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U.S. News

Hepatitis A Outbreak Spreads Through Northeast Georgia

August 20, 2003

A note from TheBody.com: Since this article was written, the HIV pandemic has changed, as has our understanding of HIV/AIDS and its treatment. As a result, parts of this article may be outdated. Please keep this in mind, and be sure to visit other parts of our site for more recent information!

One hundred people in northeast Georgia have been infected with hepatitis A in the first half of this year, and health officials are uncertain as to the cause of the outbreak.

"That compares to 20 cases during the same period in 2002," said Julie Wolthuis, epidemiologist with the Georgia Department of Public Health. "Most of the reported cases have been in adults, but that may be because adults tend to be much more symptomatic," added Wolthuis.

Outbreaks of hepatitis A are typically connected to daycare centers, restaurants or prisons, but this year's cases have occurred randomly throughout the 13-county district, according to Wolthuis. "There's no pattern to it," she said. "We've done phone interviews [with patients] and haven't been able to pinpoint one risk factor over another. Nothing jumped out at us."

Hepatitis A is usually spread through fecal-oral contact, such as touching the mouth after using the restroom or changing a diaper, and infects about 23,000 Americans each year. It generally causes mild illness, with a few days or weeks of fever, nausea and jaundice. And unlike hepatitis B and hepatitis C, which can cause chronic liver infection, long-term liver damage is not associated with hepatitis A.

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"We noticed an increase in cases [of hepatitis A] when school started last year," said Mamie Coker, health services coordinator for the Hall County school system. "Usually, we get only a couple of cases, but during the past school year we had seven or eight. At least one of the students was hospitalized," reported Coker.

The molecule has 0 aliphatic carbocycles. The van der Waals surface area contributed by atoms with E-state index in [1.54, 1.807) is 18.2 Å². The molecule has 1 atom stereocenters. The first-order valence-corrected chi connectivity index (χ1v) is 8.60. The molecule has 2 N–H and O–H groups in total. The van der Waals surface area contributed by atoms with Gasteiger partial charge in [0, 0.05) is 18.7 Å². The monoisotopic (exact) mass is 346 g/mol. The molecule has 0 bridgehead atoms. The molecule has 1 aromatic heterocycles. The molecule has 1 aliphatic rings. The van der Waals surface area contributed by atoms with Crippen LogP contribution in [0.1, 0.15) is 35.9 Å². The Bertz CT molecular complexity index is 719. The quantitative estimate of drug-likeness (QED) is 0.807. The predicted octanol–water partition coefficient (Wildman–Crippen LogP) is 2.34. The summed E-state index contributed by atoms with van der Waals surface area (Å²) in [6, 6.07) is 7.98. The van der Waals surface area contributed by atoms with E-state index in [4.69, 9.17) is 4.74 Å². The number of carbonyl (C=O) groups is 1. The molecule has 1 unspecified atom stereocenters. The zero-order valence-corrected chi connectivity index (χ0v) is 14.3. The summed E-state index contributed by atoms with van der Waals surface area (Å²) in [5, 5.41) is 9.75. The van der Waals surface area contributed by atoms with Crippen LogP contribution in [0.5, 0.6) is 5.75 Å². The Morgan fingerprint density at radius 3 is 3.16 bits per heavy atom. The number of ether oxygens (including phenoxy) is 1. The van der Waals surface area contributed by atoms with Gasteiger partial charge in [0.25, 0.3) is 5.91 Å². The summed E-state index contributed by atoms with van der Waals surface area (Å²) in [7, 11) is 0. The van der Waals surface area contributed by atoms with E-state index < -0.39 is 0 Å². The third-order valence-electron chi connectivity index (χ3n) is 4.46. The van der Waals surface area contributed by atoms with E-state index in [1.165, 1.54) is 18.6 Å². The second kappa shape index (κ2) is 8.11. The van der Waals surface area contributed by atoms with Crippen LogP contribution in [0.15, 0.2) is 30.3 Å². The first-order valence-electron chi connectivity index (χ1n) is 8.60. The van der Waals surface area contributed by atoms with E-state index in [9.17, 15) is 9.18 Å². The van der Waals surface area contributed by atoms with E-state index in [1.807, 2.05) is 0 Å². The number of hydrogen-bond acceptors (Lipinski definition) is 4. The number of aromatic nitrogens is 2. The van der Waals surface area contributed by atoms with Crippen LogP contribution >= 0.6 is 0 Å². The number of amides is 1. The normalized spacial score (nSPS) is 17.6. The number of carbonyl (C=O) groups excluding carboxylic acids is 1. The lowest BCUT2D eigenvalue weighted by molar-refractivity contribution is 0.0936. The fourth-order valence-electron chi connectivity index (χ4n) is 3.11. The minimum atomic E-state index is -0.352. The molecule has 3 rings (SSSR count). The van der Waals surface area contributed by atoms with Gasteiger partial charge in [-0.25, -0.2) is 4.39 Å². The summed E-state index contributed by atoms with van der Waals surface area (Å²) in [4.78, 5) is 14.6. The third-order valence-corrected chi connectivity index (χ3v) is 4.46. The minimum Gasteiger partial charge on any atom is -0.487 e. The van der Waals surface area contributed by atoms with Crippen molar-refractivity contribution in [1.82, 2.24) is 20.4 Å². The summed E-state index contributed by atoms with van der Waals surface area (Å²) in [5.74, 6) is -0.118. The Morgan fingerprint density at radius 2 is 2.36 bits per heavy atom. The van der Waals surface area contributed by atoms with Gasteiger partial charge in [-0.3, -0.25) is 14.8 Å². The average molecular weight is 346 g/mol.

Melody Stancil, director of the public health office in Gainesville, said the outbreak peaked in February and March, and the number of cases has been dropping since then. In Georgia, children are immunized against hepatitis B only, although vaccines are available for hepatitis A.

Back to other news for August 20, 2003

Adapted from:
Associated Press
08.18.03

A note from TheBody.com: Since this article was written, the HIV pandemic has changed, as has our understanding of HIV/AIDS and its treatment. As a result, parts of this article may be outdated. Please keep this in mind, and be sure to visit other parts of our site for more recent information!



  
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This article was provided by CDC National Prevention Information Network. It is a part of the publication CDC HIV/Hepatitis/STD/TB Prevention News Update.
 
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